Most UK construction projects are carried out on standard form contracts which set out specific events which can entitle one or other of the contracting parties to a range of remedies:
- an adjustment or extension to the planned completion date
- more money either for carrying out additional works or for being delayed in completing the original scope
- deducting compensation due to defects which are not rectified, late completion or poor performance
- interest on overdue payments (or a right to suspend on notice)
- ending the contract for breaches and other events.
- Events which can only produce negative deviations or consequences from the desired plan or objective (sometimes called pure risk);
- Events which can produce both positive and negative deviations, i.e. a danger of both loss or gain (sometimes called speculative risk);
- Events which can only produce positive deviations and a chance of gains (these are often not identified as ‘risk’ events).
For any project, the supply network should identify risk events, analyse their likelihood and impact, respond to those events in the contract (eg by asking one party to insure against their consequences) and review risks as the project progresses. These are the four core stages of risk management [read more in my slideshare].
Your contract should deal with the consequences and procedures related to common risk events such as:
- late payment by the client – the contractor should have a right to interest and/or to suspend (as required by English statutes)
- late completion by the contractor – the client will want to deduct delay damages and in some cases, terminate the contractor’s involvement
- insolvency – typically this results in immediate termination without need for any action [read more]
- serious persistent breaches by either party – these often give a right to terminate if not corrected within a specific period, say 14 days
- tight or unrealistic project schedule – the contractor may want lower delay damages or wider rights to extend the programme or completion date(s)
- design variations and other changes to the project by the client – the contractor will want to be paid the cost of the extra design services/works, more time to complete the revised scope, as well as costs due to the extra time on site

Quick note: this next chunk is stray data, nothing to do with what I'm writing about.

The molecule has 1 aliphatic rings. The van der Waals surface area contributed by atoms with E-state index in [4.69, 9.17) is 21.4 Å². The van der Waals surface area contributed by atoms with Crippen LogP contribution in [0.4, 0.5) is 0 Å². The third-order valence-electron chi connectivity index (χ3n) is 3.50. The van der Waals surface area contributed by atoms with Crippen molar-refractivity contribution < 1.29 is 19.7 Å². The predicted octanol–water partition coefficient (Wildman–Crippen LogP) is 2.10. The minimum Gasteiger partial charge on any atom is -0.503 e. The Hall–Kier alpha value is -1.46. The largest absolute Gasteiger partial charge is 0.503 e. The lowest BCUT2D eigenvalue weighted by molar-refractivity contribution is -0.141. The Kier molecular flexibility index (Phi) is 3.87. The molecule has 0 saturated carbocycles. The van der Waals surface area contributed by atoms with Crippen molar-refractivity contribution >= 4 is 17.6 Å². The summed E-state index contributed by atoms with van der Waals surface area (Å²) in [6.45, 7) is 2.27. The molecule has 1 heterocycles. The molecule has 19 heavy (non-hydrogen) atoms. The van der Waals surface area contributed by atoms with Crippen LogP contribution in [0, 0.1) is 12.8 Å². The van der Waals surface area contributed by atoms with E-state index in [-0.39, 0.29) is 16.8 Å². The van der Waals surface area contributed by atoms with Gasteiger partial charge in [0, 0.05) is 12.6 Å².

- poor performance – the client will want the contractor to remedy defects and may also ask for low performance damages
- insufficient or inaccurate site information – the contract should clarify if the contractor can rely on site data provided; under a lump sum contract the contractor impliedly takes the risk of ground conditions
- acts of client – the contractor should be entitled to more time and/or money otherwise the prevention principle could apply
- concurrent risk events – these should be left to be analysed by the contract administrator or a delay expert; the contractor cannot take all the risks for its own and client delays merely because they overlap [read more].
The consequences of many other risk events, such as insufficient labour, energy price hikes, economic meltdowns, bureaucratic nightmares, cultural clashes, climatic events, riots or war, and even Brexit are hard to predict. The contract can explain which party bears the consequences, leave it open to discussion and direction if it happens, or (implicitly or explicitly) require the contractor to bear the risk.
What should you do?
Your contract should explain the remedies related to each risk event. Risks arising from incompetence are always borne by the incompetent party.
As a contractor, if a risk event is not listed, you should assume and price for the consequences of that risk (as they are often borne by you).
As a client, you should consider whether the contractor is the best person to manage those risks or if it would be more efficient to insure them or retain them.